imageLooking for something light to read I was attracted to this novel by three things. First the fact that it was a comedy. Secondly that it was based on the thankless task of Mormon missionaries, a field as yet unexplored in the comedy genre. Thirdly I liked the cover (I know, I know never judge a book by its cover). The story follows Elder Kenny a half hearted missionary at best, coerced into the mission by his stepfather, he is joined by Elder Jared who like Kenny has been pushed into the mission by his family. They are a likable duo, livening up the depressing business of knocking on doors with wise cracking humour. Regretfully there are only two or three good wisecracks before the story turns into a theological debate.

Debate is probably the wrong word as the Author makes it very clear from the outset that he is not a believer in Mormonism or any other established religion and spends nearly half the book demolishing religion in all its many and varied guises. Far to long and very tedious. John Draper could have stated his position in one paragraph and then got on with the story.

There is some rather heavy handed satirical humour at the expense of several of the characters who are religious leaders, have no belief in God, yet continue to exercise power, as they love the trappings of authority. There is also a bit of slapstick thrown in for good measure.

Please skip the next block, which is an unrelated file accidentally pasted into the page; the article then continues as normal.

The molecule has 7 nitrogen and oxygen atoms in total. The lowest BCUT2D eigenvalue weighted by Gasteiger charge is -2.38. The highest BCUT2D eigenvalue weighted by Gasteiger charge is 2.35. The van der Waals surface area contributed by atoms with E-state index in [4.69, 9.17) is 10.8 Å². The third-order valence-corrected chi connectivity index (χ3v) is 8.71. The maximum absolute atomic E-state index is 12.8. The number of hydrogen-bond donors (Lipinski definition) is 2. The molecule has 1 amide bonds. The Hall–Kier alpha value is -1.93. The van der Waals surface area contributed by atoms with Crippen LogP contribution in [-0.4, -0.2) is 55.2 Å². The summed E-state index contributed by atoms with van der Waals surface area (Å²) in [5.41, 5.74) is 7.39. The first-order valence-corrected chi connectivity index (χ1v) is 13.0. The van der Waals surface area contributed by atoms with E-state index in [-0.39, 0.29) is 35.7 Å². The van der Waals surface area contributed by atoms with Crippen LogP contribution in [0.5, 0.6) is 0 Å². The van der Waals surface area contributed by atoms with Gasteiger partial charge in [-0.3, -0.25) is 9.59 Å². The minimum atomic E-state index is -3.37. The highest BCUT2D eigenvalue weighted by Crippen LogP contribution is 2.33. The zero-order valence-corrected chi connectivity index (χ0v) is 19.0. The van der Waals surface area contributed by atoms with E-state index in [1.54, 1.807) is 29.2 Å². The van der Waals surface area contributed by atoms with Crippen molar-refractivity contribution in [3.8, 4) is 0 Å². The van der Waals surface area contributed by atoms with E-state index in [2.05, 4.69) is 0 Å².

As the story progresses Jared’s humour becomes more and more bizarre until it reaches the point that Kenny begins to believe that Jared has mental health issues. In fact Jared is suffering from Paranoid Schizophrenia. The story then takes a serious turn, no longer a comedy but a battle against an incurable disease, where the treatment is often worse than the disease itself.

Basically there are three sections:
First: The half hearted missionaries on a mission doomed to failure.
Second: A theological debate.
Third: A tale of love, family and friendship fighting a losing battle against a terrible disease.

In my opinion the author would have been wiser to have made this into two books, one about the hapless missionaries which could have been made into something really funny by deleting the interminable theological claptrap and adding a more humour. Then the story of Jared and his friends and family and their battle with Schizophrenia, which was truly moving, beautifully written and terribly sad, on its own this would be a best seller.

Difficult to rate this, as a humorous novel 2 Bites, as a story of love, friendship and death 4 bites. Put them together and it makes an average of 3 bites.

Jeff Short
I was born into a Forces family so naturally enjoyed Biggles as a child alongside Enid Blyton. I fell in love with the Librarian at RAF Akrotiri and read and read so that i could see her every day. The book that I read there that had the greatest impact on me was Joseph Heller’s Catch 22 - set on an American airbase on a small island in the Mediterranean, and filled with military incompetence with black humour. I could never take service life seriously again. I usually has three books on the go at any one time. Kindle, Audio and a proper book. My favourite genres are military memoirs and thrillers but being compulsive I'll read anything.

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